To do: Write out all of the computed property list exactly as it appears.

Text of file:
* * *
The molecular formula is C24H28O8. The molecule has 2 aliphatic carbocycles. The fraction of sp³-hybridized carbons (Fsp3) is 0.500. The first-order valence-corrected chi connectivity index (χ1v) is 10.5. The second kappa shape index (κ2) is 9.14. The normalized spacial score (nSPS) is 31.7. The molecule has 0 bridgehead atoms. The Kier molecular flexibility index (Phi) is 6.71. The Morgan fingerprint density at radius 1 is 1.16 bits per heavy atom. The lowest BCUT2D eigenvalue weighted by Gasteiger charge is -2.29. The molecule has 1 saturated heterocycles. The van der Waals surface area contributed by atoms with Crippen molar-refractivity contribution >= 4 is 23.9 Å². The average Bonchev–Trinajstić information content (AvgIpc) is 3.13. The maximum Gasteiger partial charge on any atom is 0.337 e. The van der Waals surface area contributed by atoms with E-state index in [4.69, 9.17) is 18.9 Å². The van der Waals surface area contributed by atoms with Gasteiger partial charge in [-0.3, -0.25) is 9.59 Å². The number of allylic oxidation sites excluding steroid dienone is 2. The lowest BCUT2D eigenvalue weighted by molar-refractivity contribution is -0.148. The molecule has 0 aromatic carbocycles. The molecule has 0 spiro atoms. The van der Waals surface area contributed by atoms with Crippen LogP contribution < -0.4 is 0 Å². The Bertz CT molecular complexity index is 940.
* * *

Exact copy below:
The molecular formula is C24H28O8. The molecule has 2 aliphatic carbocycles. The fraction of sp³-hybridized carbons (Fsp3) is 0.500. The first-order valence-corrected chi connectivity index (χ1v) is 10.5. The second kappa shape index (κ2) is 9.14. The normalized spacial score (nSPS) is 31.7. The molecule has 0 bridgehead atoms. The Kier molecular flexibility index (Phi) is 6.71. The Morgan fingerprint density at radius 1 is 1.16 bits per heavy atom. The lowest BCUT2D eigenvalue weighted by Gasteiger charge is -2.29. The molecule has 1 saturated heterocycles. The van der Waals surface area contributed by atoms with Crippen molar-refractivity contribution >= 4 is 23.9 Å². The average Bonchev–Trinajstić information content (AvgIpc) is 3.13. The maximum Gasteiger partial charge on any atom is 0.337 e. The van der Waals surface area contributed by atoms with E-state index in [4.69, 9.17) is 18.9 Å². The van der Waals surface area contributed by atoms with Gasteiger partial charge in [-0.3, -0.25) is 9.59 Å². The number of allylic oxidation sites excluding steroid dienone is 2. The lowest BCUT2D eigenvalue weighted by molar-refractivity contribution is -0.148. The molecule has 0 aromatic carbocycles. The molecule has 0 spiro atoms. The van der Waals surface area contributed by atoms with Crippen LogP contribution < -0.4 is 0 Å². The Bertz CT molecular complexity index is 940.